It’s the perfect idea for a romantic week together: traveling across America by train. But then Hugo’s girlfriend dumps him. Her parting gift: the tickets for their long-planned last-hurrah-before-uni trip. Only, it’s been booked under her name. Nontransferable, no exceptions. Mae is still reeling from being rejected from USC’s film school. When she stumbles across Hugo’s ad for a replacement Margaret Campbell (her full name!), she’s certain it’s exactly the adventure she needs to shake off her disappointment and jump-start her next film. A cross-country train trip with a complete stranger might not seem like the best idea. But to Mae and Hugo, both eager to escape their regular lives, it makes perfect sense.

PAGES: 432
GENRES: romance
THEMES: dating, train travel
READALIKES: Windfall (Smith)
STARS AND AWARDS: Kirkus starred

WHAT THE REVIEWS SAY: “The author explores what it means to seek independence, while still clinging to childhood comforts. The intriguing backdrop of train travel gives the story a nostalgic mood, perfect for the soul-searching that the two teens engage in.” (SLJ, 1 Feb 2019)

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Dealing in Dreams (Lilliam Rivera)

Sixteen year old Nalah leads the fiercest all-girl crew in Mega City, but when she sets her sights on giving this life up for a prestigious home in Mega Towers, she must decide if she’s willing to do the unspeakable to get what she wants.

PAGES: 325
GENRES: science fiction, dystopia
THEMES: gangs, girl power
READALIKES: Six of Crows (Bardugo), The Cruel Prince (Black)
STARS AND AWARDS: Booklist starred, SLJ starred

WHAT THE REVIEWS SAY: “The characters are allowed to fully embody the violent ideals of Mega City without artificial moralizing—the blurred line between hero and villain verges on nonexistent. Instead, readers are left with a more ambiguous—and ambitious—tale that will have them questioning what kinds of people they’d be if freed from society’s mores.” (Booklist starred, 1 Dec 2019)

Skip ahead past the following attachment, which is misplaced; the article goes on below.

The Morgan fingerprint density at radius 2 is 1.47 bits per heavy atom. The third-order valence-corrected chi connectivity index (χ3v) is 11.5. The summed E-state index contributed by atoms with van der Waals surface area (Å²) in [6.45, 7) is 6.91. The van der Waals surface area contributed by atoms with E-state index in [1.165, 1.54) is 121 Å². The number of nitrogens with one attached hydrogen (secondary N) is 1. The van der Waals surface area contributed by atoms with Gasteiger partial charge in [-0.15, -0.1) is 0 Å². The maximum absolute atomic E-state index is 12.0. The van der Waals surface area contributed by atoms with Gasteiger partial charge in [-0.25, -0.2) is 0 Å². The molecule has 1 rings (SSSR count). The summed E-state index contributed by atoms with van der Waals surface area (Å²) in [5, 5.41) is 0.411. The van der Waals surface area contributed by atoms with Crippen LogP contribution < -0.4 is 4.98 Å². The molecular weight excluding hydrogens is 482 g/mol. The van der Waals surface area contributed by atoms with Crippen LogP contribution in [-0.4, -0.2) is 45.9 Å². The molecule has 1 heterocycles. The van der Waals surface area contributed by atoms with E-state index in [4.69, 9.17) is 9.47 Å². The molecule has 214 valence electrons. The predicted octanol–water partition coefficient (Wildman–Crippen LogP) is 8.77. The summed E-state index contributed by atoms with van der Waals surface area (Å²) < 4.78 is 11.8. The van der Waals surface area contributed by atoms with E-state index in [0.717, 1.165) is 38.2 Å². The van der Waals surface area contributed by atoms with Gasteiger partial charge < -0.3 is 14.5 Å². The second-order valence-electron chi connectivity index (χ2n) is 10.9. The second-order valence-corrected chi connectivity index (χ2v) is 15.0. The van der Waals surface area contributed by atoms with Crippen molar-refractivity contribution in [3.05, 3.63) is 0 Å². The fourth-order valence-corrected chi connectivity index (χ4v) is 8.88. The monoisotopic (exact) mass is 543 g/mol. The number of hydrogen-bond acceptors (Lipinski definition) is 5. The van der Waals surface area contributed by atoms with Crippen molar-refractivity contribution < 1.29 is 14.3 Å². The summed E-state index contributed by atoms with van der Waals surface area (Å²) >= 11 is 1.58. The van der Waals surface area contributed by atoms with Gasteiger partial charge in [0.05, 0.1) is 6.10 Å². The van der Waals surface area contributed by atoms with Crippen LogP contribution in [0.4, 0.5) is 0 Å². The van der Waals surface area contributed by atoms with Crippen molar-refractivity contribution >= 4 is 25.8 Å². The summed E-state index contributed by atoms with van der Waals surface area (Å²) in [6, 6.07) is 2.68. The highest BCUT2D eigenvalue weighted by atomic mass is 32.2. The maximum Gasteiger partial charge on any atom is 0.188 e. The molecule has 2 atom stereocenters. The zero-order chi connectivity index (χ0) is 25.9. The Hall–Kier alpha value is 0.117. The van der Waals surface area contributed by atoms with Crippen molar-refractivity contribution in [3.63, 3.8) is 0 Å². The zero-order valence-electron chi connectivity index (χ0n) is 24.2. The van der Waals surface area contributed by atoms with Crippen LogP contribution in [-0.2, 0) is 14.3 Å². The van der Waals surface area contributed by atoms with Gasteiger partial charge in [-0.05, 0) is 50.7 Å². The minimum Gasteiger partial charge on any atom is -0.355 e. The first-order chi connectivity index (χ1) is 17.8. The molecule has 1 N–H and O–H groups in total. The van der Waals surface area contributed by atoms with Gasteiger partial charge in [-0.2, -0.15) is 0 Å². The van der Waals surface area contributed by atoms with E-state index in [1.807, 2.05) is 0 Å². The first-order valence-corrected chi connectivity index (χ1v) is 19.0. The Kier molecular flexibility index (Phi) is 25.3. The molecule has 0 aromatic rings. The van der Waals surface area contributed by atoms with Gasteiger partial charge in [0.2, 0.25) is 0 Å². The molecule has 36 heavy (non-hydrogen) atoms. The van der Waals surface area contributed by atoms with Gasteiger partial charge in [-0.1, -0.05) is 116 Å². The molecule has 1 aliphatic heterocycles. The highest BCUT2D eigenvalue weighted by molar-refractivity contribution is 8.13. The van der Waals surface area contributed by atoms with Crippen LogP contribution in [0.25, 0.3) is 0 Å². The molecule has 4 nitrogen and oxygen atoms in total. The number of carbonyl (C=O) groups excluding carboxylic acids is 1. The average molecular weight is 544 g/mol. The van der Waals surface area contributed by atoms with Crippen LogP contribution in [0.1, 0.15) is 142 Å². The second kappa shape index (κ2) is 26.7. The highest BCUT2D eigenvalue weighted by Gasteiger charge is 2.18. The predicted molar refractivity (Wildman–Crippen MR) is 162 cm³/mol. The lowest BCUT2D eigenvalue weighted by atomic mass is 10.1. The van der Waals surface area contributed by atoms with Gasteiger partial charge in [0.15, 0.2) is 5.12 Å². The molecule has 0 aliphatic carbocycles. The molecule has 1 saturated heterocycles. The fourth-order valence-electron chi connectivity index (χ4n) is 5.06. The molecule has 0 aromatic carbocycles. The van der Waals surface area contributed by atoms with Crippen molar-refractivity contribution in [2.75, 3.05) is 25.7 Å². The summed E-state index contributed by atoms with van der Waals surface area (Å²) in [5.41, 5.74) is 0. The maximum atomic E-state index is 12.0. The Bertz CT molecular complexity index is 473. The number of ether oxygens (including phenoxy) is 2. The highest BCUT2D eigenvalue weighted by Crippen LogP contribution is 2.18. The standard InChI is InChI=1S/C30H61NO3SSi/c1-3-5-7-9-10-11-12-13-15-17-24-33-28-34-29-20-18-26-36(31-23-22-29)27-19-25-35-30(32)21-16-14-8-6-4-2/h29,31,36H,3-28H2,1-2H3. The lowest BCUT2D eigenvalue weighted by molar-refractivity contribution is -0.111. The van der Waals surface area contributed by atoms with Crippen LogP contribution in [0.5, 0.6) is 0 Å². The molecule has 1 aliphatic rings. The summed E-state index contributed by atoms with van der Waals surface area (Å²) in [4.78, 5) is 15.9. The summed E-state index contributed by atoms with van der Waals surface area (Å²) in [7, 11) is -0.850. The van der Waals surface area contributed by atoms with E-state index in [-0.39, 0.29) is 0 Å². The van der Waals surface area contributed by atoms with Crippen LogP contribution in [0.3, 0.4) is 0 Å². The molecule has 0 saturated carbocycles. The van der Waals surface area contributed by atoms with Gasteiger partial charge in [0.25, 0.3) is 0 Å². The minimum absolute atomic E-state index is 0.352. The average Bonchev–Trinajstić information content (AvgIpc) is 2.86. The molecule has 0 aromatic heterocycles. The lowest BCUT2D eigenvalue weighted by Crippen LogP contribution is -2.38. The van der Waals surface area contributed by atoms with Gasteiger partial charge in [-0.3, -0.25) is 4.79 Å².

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Barely Missing Everything (Matt Mendez)

Juan has plans. He’s going to get out of El Paso, Texas, on a basketball scholarship and make something of himself–or at least find something better than his mom Fabi’s cruddy apartment, her string of loser boyfriends, and a dead dad.

His best friend JD has plans, too. He’s going to be a filmmaker one day, like Quinten Tarantino or Guillermo del Toro (NOT Steven Spielberg).

Fabi doesn’t have a plan anymore. When you get pregnant at sixteen and have been stuck bartending to make ends meet for the past seventeen years, you realize plans don’t always pan out, and that there some things you just can’t plan for…

PAGES: 306
GENRES: realistic fiction
THEMES: prejudice, discrimination, Mexican-Americans
READALIKES: The Border (Schafer), Watch Us Rise (Watson)
STARS AND AWARDS: Kirkus starred

WHAT THE REVIEWS SAY: “At once accessible and artful, this is an important book about Mexican teens holding onto hope and friendship in the midst of alcoholism, poverty, prejudice, and despair.” (Kirkus starred review, 1 Feb 2019)

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A Monster Like Me (Wendy S. Swore)

Be sure to the reviews on this one before you buy–they do not all agree. I’ve included two opposing excerpts below.

Sophie is a monster expert. Thanks to her Big Book of Monsters and her vivid imagination, Sophie can identify the monsters in her school and neighborhood. Clearly, the bullies are trolls and goblins. Her nice neighbor must be a good witch, and Sophie’s new best friend is obviously a fairy. But what about Sophie? She’s convinced she is definitely a monster because of the “monster mark” on her face. At least that’s what she calls it. The doctors call it a blood tumor. Sophie tries to hide it but it covers almost half her face. And if she’s a monster on the outside, then she must be a monster on the inside, too.

PAGES: 298
GENRES: realistic fiction
THEMES: facial hemangioma, disfigurement
READALIKES: Wonder (Palacio), Ugly (Hoge)
STARS AND AWARDS: Booklist starred

REVIEW #1: “The mishmash of monstrosity and magic with world religions is as unfortunate as the placement of generic Native characters in the service of this white girl; that she has a Latina doctor would be nice except that the highly atypical spelling of her doctor’s surname (“Escabar”) will likely throw Latinx readers. Skip.” (Kirkus, 1 Feb 2019)